Title: No Plot? No Problem! novel-writing kit
Author: Chris Baty
Release date: September 14, 2006
Publisher: Chronicle Books
Genre: How-to guides
Format: Hardcover case
Source: Personal collection
Rating: 1.5 out of 5
Did you miss out on all the noveling fun in November? Or are you inspired to keep on writing even after NaNoWriMo?
The No Plot? No Problem! novel-writing kit aims to keep you motivated whether you begin your challenge in December or July (just try to avoid February, unless you truly crave a challenge).
Contents of the kit include:
- A 44-page booklet of advice from Chris Baty, the founder of NaNoWriMo (I assume this is advice excerpted from his larger book, No Plot? No Problem!)
- Daily flash cards with advice, anecdotes, and quotes meant to inspire you and keep you moving on your word count
- A pledge to complete NaNoWriMo
- A pin that says “Novelist”
- Stickers that say “Ask me about my novel!”
- A 30-day progress log, with daily word count boxes, a progress bar, and gold foil stars
- “Onerosity” coupons to disburse when your daily or weekly goals are looking impossible
- A sealed red envelope that says “I quit,” to be opened only in the case of incredibly low spirits and a precariously high stack of dishes in the sink
- A diagram of how to walk successfully from the door to your Novel Writing Sanctuary
Baty differentiates his kit from other books by explaining,
Most novel-writing guides set out on the admirable mission of teaching people how a novel works. In these how-to tomes, authors lay out the basics of story and craft, and warn against the common missteps that could sink a novel or brand a writer as an amateur in the eyes of agents or publishers. For all their good information, these books inevitably lack one important thing: actual novel writing. . . . Things are different here. When you dive into your novel next month, I’ll be right there beside you, cheering you on and offering advice to keep your spirits and word count high.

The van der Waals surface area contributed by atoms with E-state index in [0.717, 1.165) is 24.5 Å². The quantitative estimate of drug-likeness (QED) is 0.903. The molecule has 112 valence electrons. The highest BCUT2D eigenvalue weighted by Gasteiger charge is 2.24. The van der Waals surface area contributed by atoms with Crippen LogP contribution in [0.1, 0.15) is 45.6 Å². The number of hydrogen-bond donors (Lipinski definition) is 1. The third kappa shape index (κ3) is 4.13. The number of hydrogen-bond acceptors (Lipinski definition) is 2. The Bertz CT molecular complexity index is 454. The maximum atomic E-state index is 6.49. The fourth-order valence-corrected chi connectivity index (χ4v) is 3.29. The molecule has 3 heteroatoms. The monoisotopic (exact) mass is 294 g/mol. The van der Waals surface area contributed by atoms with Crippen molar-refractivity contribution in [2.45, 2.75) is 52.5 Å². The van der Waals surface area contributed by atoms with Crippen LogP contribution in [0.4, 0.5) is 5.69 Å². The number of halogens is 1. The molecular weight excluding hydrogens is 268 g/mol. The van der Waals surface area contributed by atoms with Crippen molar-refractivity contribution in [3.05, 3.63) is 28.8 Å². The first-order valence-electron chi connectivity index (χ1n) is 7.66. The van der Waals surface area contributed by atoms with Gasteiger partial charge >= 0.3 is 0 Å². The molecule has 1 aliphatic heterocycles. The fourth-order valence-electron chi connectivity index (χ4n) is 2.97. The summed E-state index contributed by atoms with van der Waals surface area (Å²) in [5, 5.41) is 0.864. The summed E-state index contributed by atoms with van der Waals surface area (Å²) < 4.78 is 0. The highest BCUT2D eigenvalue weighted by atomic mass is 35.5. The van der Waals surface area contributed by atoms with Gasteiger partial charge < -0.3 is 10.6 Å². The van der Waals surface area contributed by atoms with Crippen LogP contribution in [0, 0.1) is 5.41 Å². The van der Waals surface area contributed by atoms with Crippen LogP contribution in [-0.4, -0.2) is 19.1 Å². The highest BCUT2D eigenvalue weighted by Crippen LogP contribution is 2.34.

This kit is a whole lotta look, but not much else.
The booklet, flash cards, and progress log are kind of cool, though not entirely useful; I think they might be better as electronic resources.
The booklet contains a lot of statements like the one above, but no real advice for the daily practice of writing. Baty swings to the extreme opposite of most writing guides by offering all pep and no substance. The actual advice being issued really only scrapes the surface of how one goes about writing a manuscript in a month.
I also ordered Chris Baty’s original guide to NaNoWriMo, No Plot? No Problem! (pictured above), but after a month of waiting I marked it as lost in the mail. Perhaps I will try again with another seller in a few weeks, but after surveying this kit, I have to admit that my hopes for anything more substantial from Baty are low.
The kit’s contents are snarky and fun if you need a pick-me-up, but you shouldn’t expect any life-changing advice. Baty attempts to prepare you for a month-long writing endeavor with equal parts humor and advice, but the whole thing feels corny.
After seeing what he thinks will be useful in a month-long writing free-for-all (I mean, coupons promising that I will do things for other people if I miss my goals?! No, thanks. I’m already trying to write a freaking novel, I don’t need Tinker breathing down my neck about a long walk in the woods, too!), I wonder if NaNoWriMo isn’t actually just a cruel joke that Baty dreamed up one day and decided to entice a group of would-be novelists off the cliff with him.
But then I look at the warm, vibrant, optimistic crowd on Twitter, and I realize that NaNoWriMo-ers have all the support, advice, and inspiration they need in their own online community. My advice, after perusing this packet? Stick to November, or get a crowd of friends to write with you some other month, and leave this kit on the shelf.
Categories: Book Reviews